Zaidi keeps alive age-old technique of glass making
The ageold traditional craft of making decorative items by blowing the glass mould is kept alive in this part of the City, which otherwise is found only in Cities of middleeast and Central Asian countries Despite the availability of machinemade glassware, these artifacts made by blowing molten glass remain in demand because of its artistic value
Dabeerpura: The age-old traditional craft of making decorative items by blowing the glass mould is kept alive in this part of the City, which otherwise is found only in Cities of middle-east and Central Asian countries. Despite the availability of machine-made glassware, these artifacts made by blowing molten glass remain in demand because of its artistic value.
Zaidi Glass Products in Noorkhan Bazar is famous for making glassware with the unique technique of ‘blow-molding’ and is patronized by the sizeable population in the parts of Old City for over four decades. “In 1974, this work of glass decoration was started by father and his elder brother. I learnt the technique and started by doing myself for the past 30 years,” said Syed Jaffer Ali Zaidi, a state awardee in this category.
He explained that all glass items from big to small are made with this centuries-old technology. In this process different kinds of instruments are used, where the artist should be engaged in precision of handiwork to transform the mould into a beautiful design. The raw material used by the family of craftsmen is glass cubes which are available with the local dealers, besides soldering gas and oxygen. For making the glass mould, the material is burnt at 600 degree Celsius and above. Then the molten glass is blown and with the help of some tools, the melted glass is slowly transformed into an attractive artefact.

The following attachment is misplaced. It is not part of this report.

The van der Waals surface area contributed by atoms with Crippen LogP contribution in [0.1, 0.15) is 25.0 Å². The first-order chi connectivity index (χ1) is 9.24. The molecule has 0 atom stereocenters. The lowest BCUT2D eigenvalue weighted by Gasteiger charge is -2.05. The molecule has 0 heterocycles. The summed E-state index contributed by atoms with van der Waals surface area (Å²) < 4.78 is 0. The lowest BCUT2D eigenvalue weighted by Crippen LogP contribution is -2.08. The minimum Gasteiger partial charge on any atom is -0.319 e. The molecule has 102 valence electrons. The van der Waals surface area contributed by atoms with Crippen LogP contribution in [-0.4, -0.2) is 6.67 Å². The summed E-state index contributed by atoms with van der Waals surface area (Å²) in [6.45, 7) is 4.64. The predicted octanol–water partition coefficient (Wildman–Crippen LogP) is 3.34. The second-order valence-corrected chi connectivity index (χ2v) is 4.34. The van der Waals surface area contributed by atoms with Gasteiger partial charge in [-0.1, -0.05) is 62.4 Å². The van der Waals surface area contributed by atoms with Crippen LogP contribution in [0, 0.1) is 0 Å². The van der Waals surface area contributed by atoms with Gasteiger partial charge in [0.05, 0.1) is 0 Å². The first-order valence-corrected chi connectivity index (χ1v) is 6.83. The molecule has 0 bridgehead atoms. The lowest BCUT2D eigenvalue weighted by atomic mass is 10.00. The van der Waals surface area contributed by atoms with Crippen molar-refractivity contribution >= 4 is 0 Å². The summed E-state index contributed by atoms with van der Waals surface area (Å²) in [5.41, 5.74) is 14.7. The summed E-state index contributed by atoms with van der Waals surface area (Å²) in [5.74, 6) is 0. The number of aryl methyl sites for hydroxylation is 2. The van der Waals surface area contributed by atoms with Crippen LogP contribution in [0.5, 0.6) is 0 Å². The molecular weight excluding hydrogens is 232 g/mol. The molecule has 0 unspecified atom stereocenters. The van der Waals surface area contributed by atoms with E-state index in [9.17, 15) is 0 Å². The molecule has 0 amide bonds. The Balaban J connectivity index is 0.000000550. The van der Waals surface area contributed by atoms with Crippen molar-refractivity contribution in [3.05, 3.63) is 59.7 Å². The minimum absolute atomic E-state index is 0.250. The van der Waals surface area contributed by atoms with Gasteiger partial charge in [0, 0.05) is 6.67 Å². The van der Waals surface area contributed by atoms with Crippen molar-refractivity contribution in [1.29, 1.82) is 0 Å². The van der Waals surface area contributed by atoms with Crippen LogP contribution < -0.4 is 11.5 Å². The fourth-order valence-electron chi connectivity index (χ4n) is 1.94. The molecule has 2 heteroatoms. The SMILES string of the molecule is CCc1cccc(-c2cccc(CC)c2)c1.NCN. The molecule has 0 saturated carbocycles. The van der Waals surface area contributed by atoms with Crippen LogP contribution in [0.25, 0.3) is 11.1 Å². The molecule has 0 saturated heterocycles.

The glass blowing work is now done by silicate glass tube whose size ranges from 4mm to 100mm. The other types of tools are twisters, surgical instruments and some other tools to come up with a desired shape and design. The other equipment used during the process is gas cylinder, oxygen cylinder, burner, carbon rods and knives of different shapes and sizes. “It takes minimum 2 hours for the entire process which includes drying up of the glass towards making a single small item. For this 30 per cent of the glass will be wasted,” said Syed Jaffer.
Different items are made depending on the precision with which an artist can transform the hot glass mould. Glass articles are regularly made by the craftsman of sizes ranging from 3 in to about 4 ft. He moulds the glass from the size of a pen and other decorative items like huge flower vases. He regularly receives orders for making religious articles, glass bowls, fish pots, also Charminar and several other decorative items, whose price ranges from Rs 30 to Rs 25,000 (2 ft glass Charminar, which was recently made).
Sometimes these articles are also decorated with 18 carat gold plated on glass, on demand. With the flooding of glassware from China, the artist feels that the age-old traditional blow-moulding art may lose its sheen. Thanks to the support from some government agencies, he is able to sustain the onslaught of machine-made Chinese articles.
BY MM Farooqui